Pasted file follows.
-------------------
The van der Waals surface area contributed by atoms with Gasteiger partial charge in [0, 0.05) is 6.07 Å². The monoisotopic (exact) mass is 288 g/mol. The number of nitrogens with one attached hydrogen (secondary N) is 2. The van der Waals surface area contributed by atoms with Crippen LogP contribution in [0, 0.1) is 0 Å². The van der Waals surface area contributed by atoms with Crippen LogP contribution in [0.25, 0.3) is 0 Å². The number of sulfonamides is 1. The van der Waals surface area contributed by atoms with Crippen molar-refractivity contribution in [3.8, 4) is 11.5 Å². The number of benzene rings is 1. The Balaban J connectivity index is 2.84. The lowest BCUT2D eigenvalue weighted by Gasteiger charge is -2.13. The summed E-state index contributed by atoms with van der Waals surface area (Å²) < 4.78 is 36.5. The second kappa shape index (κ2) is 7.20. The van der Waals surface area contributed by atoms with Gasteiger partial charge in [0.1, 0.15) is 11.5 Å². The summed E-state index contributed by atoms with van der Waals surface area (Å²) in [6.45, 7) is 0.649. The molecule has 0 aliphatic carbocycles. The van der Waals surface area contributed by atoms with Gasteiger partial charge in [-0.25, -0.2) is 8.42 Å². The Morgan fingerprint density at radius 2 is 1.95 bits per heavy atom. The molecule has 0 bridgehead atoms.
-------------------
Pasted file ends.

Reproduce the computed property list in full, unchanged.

The van der Waals surface area contributed by atoms with Gasteiger partial charge in [0, 0.05) is 6.07 Å². The monoisotopic (exact) mass is 288 g/mol. The number of nitrogens with one attached hydrogen (secondary N) is 2. The van der Waals surface area contributed by atoms with Crippen LogP contribution in [0, 0.1) is 0 Å². The van der Waals surface area contributed by atoms with Crippen LogP contribution in [0.25, 0.3) is 0 Å². The number of sulfonamides is 1. The van der Waals surface area contributed by atoms with Crippen molar-refractivity contribution in [3.8, 4) is 11.5 Å². The number of benzene rings is 1. The Balaban J connectivity index is 2.84. The lowest BCUT2D eigenvalue weighted by Gasteiger charge is -2.13. The summed E-state index contributed by atoms with van der Waals surface area (Å²) < 4.78 is 36.5. The second kappa shape index (κ2) is 7.20. The van der Waals surface area contributed by atoms with Gasteiger partial charge in [0.1, 0.15) is 11.5 Å². The summed E-state index contributed by atoms with van der Waals surface area (Å²) in [6.45, 7) is 0.649. The molecule has 0 aliphatic carbocycles. The van der Waals surface area contributed by atoms with Gasteiger partial charge in [-0.25, -0.2) is 8.42 Å². The Morgan fingerprint density at radius 2 is 1.95 bits per heavy atom. The molecule has 0 bridgehead atoms.